Public speaking. The very mention strikes fear into the hearts of millions. To be asked to stand in front of a group of strangers and speak to them for any period of time could be classified as worst-case scenario for many. As a pastor, public speaking is my life. I regularly stand before groups of people of all sizes and deliver a prepared sermon. As a result, my public speaking class in college was waived due to “life experience” (thankfully). The fear of public speaking is often made up of smaller uncertainties and concerns. Questions such as “Will they like me?” “Do I know enough to be speaking on this subject?” and “How do I manage my time?” fuel the fear. Author, conference speaker, and founder of Dynamic Communications International Ken Davis has written a new book entitled, “Secrets of Dynamic Communication”. In his book, Davis reveals his tried-and-true methods for becoming a better public speaker.
Davis’ book is split into three parts; The Preparation: The SCORRE Process, The Presentation: The SCORRE Delivery, and The Application: The SCORRE Advantage. These three sections also provide the framework of an effective speech, sermon, or talk. In section one; Davis introduces the reader to the SCORRE acronym. SCORRE, as Davis refers to it is “acronym that describes the basic process for developing any talk.” Davis begins with the Subject of the talk and then moves down the narrowing path to the Central Theme. Next is the Objective which is simply a sentence that forces the speaker to clearly state what the talk will be about. From there, Davis begins to build strong foundation with the Rationale. This is the logical content of the talk that should “lead the listener to your objective.” Resources are the stories, illustrations, and data that bring life to the talk. Finally, Evaluation is the ongoing process of self-examination. Chapters two through five provide further in-depth detail on each SCORRE element.
In section two, Davis deals with the delivery of the talk, message, or sermon. It is here that he reveals the importance of involving the audience, body language (voice, appearance, eye contact), and setting up an environment conducive to better communication (lighting, sound, etc.). In section three, Davis deals with application. It is here that he deals with matters such as time management and humor. Davis concludes with the characteristics of an effective communicator. He uses Aristotle’s thought that “every communicator must have the qualities of logos, ethos, and pathos.” Logos is associated with logical order and reasoning. Ethos refers to moral character and passion. Finally, pathos refers to the ability of a communicator to get in touch with the audience’s feelings and emotions.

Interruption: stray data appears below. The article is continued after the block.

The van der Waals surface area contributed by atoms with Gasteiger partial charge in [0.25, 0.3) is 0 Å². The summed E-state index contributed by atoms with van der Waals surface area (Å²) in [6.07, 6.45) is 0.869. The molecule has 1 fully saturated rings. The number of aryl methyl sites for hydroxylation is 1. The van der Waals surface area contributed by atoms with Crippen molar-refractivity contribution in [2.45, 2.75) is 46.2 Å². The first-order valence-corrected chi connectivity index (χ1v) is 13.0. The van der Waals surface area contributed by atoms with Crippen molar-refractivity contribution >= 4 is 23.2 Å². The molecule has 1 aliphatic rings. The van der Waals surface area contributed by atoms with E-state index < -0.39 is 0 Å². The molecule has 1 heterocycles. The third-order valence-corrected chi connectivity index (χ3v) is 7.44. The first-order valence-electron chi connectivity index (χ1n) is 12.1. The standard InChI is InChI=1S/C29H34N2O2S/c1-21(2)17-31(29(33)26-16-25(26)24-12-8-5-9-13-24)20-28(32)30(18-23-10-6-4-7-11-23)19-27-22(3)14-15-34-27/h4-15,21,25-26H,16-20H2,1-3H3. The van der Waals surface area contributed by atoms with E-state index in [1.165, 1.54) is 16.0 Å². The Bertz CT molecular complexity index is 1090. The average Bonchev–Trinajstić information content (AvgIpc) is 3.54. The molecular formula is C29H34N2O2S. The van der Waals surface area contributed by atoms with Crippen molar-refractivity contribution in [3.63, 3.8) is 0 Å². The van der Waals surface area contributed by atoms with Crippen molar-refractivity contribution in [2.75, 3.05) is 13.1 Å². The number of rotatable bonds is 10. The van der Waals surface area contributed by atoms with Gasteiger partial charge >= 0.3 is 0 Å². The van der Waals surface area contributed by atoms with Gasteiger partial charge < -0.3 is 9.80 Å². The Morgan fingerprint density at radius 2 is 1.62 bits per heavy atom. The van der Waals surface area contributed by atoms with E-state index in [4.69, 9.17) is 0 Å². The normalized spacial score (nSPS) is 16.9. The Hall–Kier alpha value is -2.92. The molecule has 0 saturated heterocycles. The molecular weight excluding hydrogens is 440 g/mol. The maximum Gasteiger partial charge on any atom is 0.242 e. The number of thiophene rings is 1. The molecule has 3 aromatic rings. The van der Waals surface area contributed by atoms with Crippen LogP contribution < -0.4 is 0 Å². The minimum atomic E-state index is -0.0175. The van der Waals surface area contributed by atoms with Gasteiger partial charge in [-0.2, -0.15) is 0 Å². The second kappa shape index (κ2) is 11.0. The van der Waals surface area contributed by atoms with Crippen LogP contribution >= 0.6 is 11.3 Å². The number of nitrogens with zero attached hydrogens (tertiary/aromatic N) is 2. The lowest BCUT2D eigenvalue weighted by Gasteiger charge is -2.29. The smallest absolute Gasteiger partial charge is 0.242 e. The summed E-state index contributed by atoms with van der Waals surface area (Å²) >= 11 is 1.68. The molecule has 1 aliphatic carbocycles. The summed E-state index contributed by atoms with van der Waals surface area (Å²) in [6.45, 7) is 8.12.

“Secrets of Dynamic Communications” is a good book. It is easy to read yet still requires serious thought. I really enjoyed the style and flow of the book. The charts, outlines, ad samples were especially helpful. This is a book that I will greatly benefit from as a pastor. If you have a fear of public speaking, and that is a part of your profession, I highly recommend this book to you.
Disclosure of Material Connection: I received this book free from Thomas Nelson Publishers as part of their Blogger Review Program. I was not required to write a positive review. The opinions I have expressed are my own. I am disclosing this in accordance with the Federal Trade Commission’s 16 CFR, Part 255: “Guides Concerning the Use of Endorsements and Testimonials in Advertising.”